Once I could speak normally again, I went over to the kid and shook his hand. His feet were hamburger. How he raced so strongly like that I have no idea. I told him that he might well have beaten me if he had worn running shoes.

Life is a funny thing. That was a mere pickup race, a throwaway run, and yet it turned out to be one of the defining memories of my racing career—and all because some young showoff was determined to win a little race in front of his family. Sorry, but I couldn’t let that happen, not with my own family watching!

I’m sure we both learned something from our experience—overconfidence (not curiosity) can kill the cat.

Wednesday, May 23, 2007

Idol Thoughts: The Final

That was a very disappointing show. There was no real breakout performance by either contestant. Blake showed what a true gentleman he is by winning the toss and STILL giving Jordin the choice of first or second. He is a good guy; you got to love him.

Blake started out with “You Give Love a Bad Name,” a song he did recently; and even more than last time, he really spiced it up with his trademark beatboxing. I loved it. For me, it was THE performance of the night. Randy has always found fault with his special talent, I suppose thinking that American Idol should only be a singing showcase. Surprisingly, Simon voiced approval, saying it was his best performance ever.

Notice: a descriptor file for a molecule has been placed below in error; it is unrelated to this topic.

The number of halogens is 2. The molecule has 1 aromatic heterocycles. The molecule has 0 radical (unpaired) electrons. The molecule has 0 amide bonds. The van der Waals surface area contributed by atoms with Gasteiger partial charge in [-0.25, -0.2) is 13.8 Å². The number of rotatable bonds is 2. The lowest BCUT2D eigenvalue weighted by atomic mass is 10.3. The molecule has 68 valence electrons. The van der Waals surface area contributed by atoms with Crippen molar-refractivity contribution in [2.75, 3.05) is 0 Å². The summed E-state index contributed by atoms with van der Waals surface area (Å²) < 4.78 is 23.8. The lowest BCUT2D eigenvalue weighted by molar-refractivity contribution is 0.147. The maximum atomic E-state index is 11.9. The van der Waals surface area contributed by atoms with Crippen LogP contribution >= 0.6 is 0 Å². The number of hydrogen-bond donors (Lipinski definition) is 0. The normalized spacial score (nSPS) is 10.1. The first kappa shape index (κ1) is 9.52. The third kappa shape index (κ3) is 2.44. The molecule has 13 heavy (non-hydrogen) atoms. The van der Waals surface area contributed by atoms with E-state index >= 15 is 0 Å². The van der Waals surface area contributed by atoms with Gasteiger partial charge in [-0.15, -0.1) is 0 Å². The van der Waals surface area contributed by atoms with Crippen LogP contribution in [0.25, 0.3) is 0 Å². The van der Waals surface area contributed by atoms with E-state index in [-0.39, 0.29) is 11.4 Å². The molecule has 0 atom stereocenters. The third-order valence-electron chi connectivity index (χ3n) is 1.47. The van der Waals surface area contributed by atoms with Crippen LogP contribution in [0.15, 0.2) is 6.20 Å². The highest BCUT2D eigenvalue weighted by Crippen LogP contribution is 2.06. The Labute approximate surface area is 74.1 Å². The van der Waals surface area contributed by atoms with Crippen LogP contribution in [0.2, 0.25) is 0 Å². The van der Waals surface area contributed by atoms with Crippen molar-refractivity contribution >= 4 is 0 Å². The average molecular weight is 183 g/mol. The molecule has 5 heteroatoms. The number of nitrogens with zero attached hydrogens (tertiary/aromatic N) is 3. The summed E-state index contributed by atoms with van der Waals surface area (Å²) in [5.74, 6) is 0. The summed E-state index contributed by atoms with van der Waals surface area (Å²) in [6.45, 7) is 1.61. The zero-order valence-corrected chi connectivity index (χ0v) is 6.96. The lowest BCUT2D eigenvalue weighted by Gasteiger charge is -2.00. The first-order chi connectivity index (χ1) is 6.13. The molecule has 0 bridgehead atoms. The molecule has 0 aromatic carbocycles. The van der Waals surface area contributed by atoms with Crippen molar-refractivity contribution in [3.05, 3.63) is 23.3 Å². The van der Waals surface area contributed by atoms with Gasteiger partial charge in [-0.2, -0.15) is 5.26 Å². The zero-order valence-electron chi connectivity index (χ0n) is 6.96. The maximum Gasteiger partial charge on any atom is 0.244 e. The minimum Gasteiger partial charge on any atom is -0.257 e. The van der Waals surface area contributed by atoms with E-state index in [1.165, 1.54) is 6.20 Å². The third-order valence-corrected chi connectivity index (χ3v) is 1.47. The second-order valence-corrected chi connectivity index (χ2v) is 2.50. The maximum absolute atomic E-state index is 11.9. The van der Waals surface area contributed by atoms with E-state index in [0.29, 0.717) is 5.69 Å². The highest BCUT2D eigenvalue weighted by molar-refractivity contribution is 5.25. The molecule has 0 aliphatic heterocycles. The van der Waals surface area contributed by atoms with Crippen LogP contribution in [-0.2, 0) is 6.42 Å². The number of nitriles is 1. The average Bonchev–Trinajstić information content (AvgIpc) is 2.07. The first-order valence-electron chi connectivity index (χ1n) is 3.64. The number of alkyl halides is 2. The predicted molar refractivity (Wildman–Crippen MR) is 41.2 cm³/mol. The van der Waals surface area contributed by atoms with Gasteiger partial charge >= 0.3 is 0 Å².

Jordin did Christina Aguilera’s “Fighter,” a very contemporary song. I think it was a mistake. Christina has a powerful voice, much more so than Jordin’s, and her comparatively weak rendition of the song drove home that point. She looked nervous, and uncomfortable. She forced the high riffs, something that was pointed out by Simon who said she shrieked at times. At the end of round one Simon in fact said that Blake won it.

Blake’s second song was Maroon 5’s “She Will be Loved.” At first, I liked his version of it more than the original. But then, I noticed that his voice is starting to show the strain. He is NOT a natural singer. The competition is taking its toll. As the song progressed he got flat at times and even hoarse. Simon said the song was too “safe” and a poor choice for a final show as it lacked impact. I think he needed to stay safe, exactly because his voice is at the end. This competition is ending just in time for Blake. Even so, I love how loosey-goosey the boy is. I can tell he is NOT desperate to win and for me, THAT is endearing.

Jordin’s number 2 was Martina McBride’s “A Broken Wing,” a country tune. Randy had the audacity to say she sounded better than Martina. No way! I will say though, that Jordin did a good job of not pushing the high notes and staying within herself. The song came out quite nicely, although not as great as the three judges gushed that it did. Once again, their obvious choice is Jordin, just as it once was Melinda.